Happy 2019! This is the first Eclectic Chic blog post of the year and I am so excited for it to be a Self-Care Saturday feature. Yay!!! As you all know, the holidays can be a fun and exciting time of the year. Time off from work or school. Hooray! You get to indulge in your favorite foods and treats without being judged by others…who are also in the same ‘over-indulging’ boat with you! Spending time with your friends and family. Maybe sneak a kiss under the mistletoe with your significant other? Oooh lala! What more could you ask for? All of that being true, there can also be a lot of stress that comes with the events surrounding the holiday season. Here are some things that you can do to prevent burnout as we begin to enter the new year.
1. Set good boundaries. In order to set good boundaries, you need to first do a check-in with how you are feeling. Understand your needs and prepare accordingly. For many, the holidays mean more time spent with family members and friends. Depending on your social needs and personality type, you may or may not feel depleted after more time spent with your loved ones. Be aware if and when you need a break. Feel free to take some quiet time to replenish mentally, emotionally and physically. That might look like turning the ringer off of your phone for 30 minutes while you meditate. Or unapologetically taking a brief moment to yourself to self-reflect and set positive intentions for the new year. Also, if you have people in your life who are prone to volunteering your time to help out with events or tasks that you have not agreed to do, now is the time to put on your big girl or big boy pants. Start practicing the word ‘no’. All together now. Repeat after me. Noooooo. Very good. Now didn’t that feel good? I know it’s easier said than done, but you’ll feel better if you set good boundaries.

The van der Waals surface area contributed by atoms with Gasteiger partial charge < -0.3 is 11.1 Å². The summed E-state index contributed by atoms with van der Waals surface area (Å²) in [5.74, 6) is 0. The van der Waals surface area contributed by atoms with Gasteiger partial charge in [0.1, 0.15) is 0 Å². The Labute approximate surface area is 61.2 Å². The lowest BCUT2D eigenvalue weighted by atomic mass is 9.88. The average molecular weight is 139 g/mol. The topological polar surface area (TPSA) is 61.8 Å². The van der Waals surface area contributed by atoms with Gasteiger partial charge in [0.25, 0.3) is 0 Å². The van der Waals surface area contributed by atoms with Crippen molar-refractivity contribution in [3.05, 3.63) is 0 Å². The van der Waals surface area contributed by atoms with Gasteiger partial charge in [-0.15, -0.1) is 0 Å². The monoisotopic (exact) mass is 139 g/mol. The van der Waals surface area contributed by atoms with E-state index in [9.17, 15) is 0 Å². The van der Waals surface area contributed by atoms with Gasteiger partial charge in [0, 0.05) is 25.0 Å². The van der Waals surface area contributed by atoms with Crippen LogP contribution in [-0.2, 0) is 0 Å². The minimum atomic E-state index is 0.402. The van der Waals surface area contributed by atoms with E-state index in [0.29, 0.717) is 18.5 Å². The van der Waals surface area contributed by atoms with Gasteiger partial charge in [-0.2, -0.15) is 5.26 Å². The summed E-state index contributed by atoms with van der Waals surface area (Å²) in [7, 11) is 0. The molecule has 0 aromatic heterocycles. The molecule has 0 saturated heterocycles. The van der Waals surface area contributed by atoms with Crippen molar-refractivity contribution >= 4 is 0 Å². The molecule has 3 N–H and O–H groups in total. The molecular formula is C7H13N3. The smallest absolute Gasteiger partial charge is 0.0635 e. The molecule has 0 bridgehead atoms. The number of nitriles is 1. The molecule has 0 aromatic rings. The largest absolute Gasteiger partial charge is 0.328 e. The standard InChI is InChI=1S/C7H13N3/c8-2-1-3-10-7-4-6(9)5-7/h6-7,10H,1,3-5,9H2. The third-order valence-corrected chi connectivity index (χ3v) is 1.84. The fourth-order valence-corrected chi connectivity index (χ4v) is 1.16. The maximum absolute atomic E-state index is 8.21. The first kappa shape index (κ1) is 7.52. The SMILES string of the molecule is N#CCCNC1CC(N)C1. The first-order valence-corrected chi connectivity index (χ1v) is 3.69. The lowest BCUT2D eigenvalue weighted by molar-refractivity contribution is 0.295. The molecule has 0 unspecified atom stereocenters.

2. Give your body and mind a break. This is a good follow-up to #1. You’ve successfully set good boundaries, and you are basking in this extra time just for you. Now what? Enjoy the small things. Indulge in quiet time just for yourself. Go to the library and pick up a good book or two to snuggle up with. Take a nice bubble bath…with a bath bomb and essential oils if you’re feeling jazzy. Set aside guilt-free time to watch some of your favorite television shows. I personally love Korean dramas with English subtitles (stay tuned for a Top 10 Favorite Korean Dramas blog post coming in the near future). Put on your favorite music and dance. Yes, release those endorphins and dance like no one’s watching. Engage in a good arts and crafts activity. Painting with oil and acrylic paints is such a fun hobby. I began painting more frequently in grad school, and I would always feel any stress from my studies or internship just instantly fade away. If that’s too messy for you, there are also mindfulness adult coloring books that are becoming increasingly more popular. Whatever your favorite self-care activity may be, give yourself the grace and patience to take time to rest and rejuvenate from all of the extra demands on your body and mind that come with the holiday season.